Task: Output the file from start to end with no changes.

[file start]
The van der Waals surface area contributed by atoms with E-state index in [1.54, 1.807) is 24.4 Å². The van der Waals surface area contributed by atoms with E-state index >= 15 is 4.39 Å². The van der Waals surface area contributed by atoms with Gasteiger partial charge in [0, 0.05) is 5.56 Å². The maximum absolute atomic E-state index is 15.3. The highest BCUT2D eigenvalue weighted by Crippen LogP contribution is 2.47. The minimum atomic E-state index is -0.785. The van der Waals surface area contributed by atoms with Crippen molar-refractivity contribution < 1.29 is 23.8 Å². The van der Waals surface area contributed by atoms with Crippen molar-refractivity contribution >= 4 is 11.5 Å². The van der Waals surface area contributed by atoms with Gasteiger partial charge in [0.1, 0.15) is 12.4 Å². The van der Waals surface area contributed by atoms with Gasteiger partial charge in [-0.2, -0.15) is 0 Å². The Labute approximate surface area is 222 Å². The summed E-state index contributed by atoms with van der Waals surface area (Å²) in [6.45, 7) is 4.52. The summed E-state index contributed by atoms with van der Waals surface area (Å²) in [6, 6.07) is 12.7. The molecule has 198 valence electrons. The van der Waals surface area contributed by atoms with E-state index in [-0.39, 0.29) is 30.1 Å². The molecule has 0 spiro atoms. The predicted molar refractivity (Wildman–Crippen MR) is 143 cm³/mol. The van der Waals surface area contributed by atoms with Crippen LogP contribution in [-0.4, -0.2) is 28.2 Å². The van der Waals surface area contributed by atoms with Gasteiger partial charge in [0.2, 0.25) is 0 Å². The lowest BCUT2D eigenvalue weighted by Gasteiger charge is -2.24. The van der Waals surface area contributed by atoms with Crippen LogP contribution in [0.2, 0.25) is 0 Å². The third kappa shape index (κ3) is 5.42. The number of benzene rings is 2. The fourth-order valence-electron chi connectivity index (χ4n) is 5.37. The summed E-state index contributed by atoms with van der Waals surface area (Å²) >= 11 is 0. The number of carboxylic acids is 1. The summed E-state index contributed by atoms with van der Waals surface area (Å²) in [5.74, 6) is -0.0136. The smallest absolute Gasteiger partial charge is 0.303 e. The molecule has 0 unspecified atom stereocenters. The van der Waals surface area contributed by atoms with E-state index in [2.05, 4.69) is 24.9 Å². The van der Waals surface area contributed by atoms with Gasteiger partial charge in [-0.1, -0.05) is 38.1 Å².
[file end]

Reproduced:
The van der Waals surface area contributed by atoms with E-state index in [1.54, 1.807) is 24.4 Å². The van der Waals surface area contributed by atoms with E-state index >= 15 is 4.39 Å². The van der Waals surface area contributed by atoms with Gasteiger partial charge in [0, 0.05) is 5.56 Å². The maximum absolute atomic E-state index is 15.3. The highest BCUT2D eigenvalue weighted by Crippen LogP contribution is 2.47. The minimum atomic E-state index is -0.785. The van der Waals surface area contributed by atoms with Crippen molar-refractivity contribution < 1.29 is 23.8 Å². The van der Waals surface area contributed by atoms with Crippen molar-refractivity contribution >= 4 is 11.5 Å². The van der Waals surface area contributed by atoms with Gasteiger partial charge in [0.1, 0.15) is 12.4 Å². The van der Waals surface area contributed by atoms with Gasteiger partial charge in [-0.2, -0.15) is 0 Å². The Labute approximate surface area is 222 Å². The summed E-state index contributed by atoms with van der Waals surface area (Å²) in [6.45, 7) is 4.52. The summed E-state index contributed by atoms with van der Waals surface area (Å²) in [6, 6.07) is 12.7. The molecule has 198 valence electrons. The van der Waals surface area contributed by atoms with E-state index in [-0.39, 0.29) is 30.1 Å². The molecule has 0 spiro atoms. The predicted molar refractivity (Wildman–Crippen MR) is 143 cm³/mol. The van der Waals surface area contributed by atoms with Crippen LogP contribution in [-0.4, -0.2) is 28.2 Å². The van der Waals surface area contributed by atoms with Gasteiger partial charge in [0.2, 0.25) is 0 Å². The lowest BCUT2D eigenvalue weighted by Gasteiger charge is -2.24. The van der Waals surface area contributed by atoms with Crippen LogP contribution in [0.2, 0.25) is 0 Å². The third kappa shape index (κ3) is 5.42. The number of benzene rings is 2. The fourth-order valence-electron chi connectivity index (χ4n) is 5.37. The summed E-state index contributed by atoms with van der Waals surface area (Å²) >= 11 is 0. The number of carboxylic acids is 1. The summed E-state index contributed by atoms with van der Waals surface area (Å²) in [5.74, 6) is -0.0136. The smallest absolute Gasteiger partial charge is 0.303 e. The molecule has 0 unspecified atom stereocenters. The van der Waals surface area contributed by atoms with E-state index in [2.05, 4.69) is 24.9 Å². The van der Waals surface area contributed by atoms with Gasteiger partial charge in [-0.1, -0.05) is 38.1 Å².